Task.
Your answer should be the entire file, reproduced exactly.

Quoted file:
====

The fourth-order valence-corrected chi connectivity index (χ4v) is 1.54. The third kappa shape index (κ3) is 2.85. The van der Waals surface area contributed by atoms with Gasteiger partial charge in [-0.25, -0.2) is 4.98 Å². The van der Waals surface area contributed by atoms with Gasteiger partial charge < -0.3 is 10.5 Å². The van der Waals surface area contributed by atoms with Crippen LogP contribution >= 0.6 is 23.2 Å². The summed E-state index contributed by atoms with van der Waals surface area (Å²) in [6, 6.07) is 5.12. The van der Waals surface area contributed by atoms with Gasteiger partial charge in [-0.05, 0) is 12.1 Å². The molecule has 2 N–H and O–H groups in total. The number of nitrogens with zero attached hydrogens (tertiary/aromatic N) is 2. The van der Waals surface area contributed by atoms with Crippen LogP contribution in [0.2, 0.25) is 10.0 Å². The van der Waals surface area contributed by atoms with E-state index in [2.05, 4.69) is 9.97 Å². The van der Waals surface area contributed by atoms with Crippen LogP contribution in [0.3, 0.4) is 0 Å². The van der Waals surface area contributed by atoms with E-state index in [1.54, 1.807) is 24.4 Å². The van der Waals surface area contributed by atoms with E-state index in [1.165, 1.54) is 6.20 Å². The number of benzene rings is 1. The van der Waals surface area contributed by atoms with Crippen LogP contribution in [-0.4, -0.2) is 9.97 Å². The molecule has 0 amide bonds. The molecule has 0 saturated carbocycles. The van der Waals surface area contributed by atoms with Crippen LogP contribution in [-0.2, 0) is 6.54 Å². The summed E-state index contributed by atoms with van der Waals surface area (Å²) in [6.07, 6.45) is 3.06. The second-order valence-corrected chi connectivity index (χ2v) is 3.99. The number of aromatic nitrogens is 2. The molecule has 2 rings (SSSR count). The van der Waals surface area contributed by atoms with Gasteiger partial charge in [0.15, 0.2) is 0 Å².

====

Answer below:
The fourth-order valence-corrected chi connectivity index (χ4v) is 1.54. The third kappa shape index (κ3) is 2.85. The van der Waals surface area contributed by atoms with Gasteiger partial charge in [-0.25, -0.2) is 4.98 Å². The van der Waals surface area contributed by atoms with Gasteiger partial charge < -0.3 is 10.5 Å². The van der Waals surface area contributed by atoms with Crippen LogP contribution >= 0.6 is 23.2 Å². The summed E-state index contributed by atoms with van der Waals surface area (Å²) in [6, 6.07) is 5.12. The van der Waals surface area contributed by atoms with Gasteiger partial charge in [-0.05, 0) is 12.1 Å². The molecule has 2 N–H and O–H groups in total. The number of nitrogens with zero attached hydrogens (tertiary/aromatic N) is 2. The van der Waals surface area contributed by atoms with Crippen LogP contribution in [0.2, 0.25) is 10.0 Å². The van der Waals surface area contributed by atoms with E-state index in [2.05, 4.69) is 9.97 Å². The van der Waals surface area contributed by atoms with Crippen LogP contribution in [0.3, 0.4) is 0 Å². The van der Waals surface area contributed by atoms with E-state index in [1.54, 1.807) is 24.4 Å². The van der Waals surface area contributed by atoms with E-state index in [1.165, 1.54) is 6.20 Å². The number of benzene rings is 1. The van der Waals surface area contributed by atoms with Crippen LogP contribution in [-0.4, -0.2) is 9.97 Å². The molecule has 0 amide bonds. The molecule has 0 saturated carbocycles. The van der Waals surface area contributed by atoms with Crippen LogP contribution in [-0.2, 0) is 6.54 Å². The summed E-state index contributed by atoms with van der Waals surface area (Å²) in [6.07, 6.45) is 3.06. The second-order valence-corrected chi connectivity index (χ2v) is 3.99. The number of aromatic nitrogens is 2. The molecule has 2 rings (SSSR count). The van der Waals surface area contributed by atoms with Gasteiger partial charge in [0.15, 0.2) is 0 Å².